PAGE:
Doctors don't know why ganglions develop. In some cases, the wrist has been injured previously. Repetitive injuries, such as those that can occur from playing tennis or golf frequently, seem to play a role in ganglion development as well.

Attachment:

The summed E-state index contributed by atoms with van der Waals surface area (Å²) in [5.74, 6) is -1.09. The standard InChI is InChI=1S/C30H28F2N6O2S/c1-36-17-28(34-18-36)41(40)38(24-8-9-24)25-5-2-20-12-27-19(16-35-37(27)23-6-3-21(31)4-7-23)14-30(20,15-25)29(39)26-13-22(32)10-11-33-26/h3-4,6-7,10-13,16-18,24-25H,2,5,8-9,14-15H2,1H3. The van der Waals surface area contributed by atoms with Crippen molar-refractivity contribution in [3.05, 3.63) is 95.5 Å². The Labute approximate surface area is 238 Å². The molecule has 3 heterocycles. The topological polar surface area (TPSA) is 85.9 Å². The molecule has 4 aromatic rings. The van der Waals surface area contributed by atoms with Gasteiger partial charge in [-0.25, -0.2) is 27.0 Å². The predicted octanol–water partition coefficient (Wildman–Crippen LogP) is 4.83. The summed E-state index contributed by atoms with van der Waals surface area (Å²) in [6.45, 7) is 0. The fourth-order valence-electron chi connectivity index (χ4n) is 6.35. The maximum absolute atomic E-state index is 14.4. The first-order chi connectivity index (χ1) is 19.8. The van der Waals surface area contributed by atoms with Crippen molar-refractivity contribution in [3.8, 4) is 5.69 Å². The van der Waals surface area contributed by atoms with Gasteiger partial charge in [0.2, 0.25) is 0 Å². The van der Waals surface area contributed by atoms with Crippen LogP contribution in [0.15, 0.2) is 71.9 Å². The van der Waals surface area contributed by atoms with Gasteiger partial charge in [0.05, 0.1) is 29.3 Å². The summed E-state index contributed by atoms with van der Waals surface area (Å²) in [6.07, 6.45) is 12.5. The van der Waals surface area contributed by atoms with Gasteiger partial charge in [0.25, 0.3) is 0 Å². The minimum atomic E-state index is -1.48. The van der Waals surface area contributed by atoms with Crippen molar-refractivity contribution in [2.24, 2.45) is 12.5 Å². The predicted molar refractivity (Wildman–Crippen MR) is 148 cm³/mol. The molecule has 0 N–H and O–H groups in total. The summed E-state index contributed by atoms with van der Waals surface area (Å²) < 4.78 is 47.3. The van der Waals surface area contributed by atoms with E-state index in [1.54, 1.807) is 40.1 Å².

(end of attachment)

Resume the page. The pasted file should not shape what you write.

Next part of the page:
Doctors also don't understand exactly how ganglions form. One theory suggests that wrist ganglions are formed when connective tissue degenerates, or is damaged by wear and tear. The damaged tissue forms a weakened spot in the joint capsule--just like a weak spot on a car tire that allows the inner tube to bulge through. The joint fluid may escape through this weakened area and begin to collect in a sack, or cyst outside the joint. Over time this cyst grows larger. The joint fluid seems to move out of the wrist joint into the ganglion, but not the other way. In the end, a clear, sticky fluid fills the cyst. The fluid is a mix of chemicals normally found in the joint.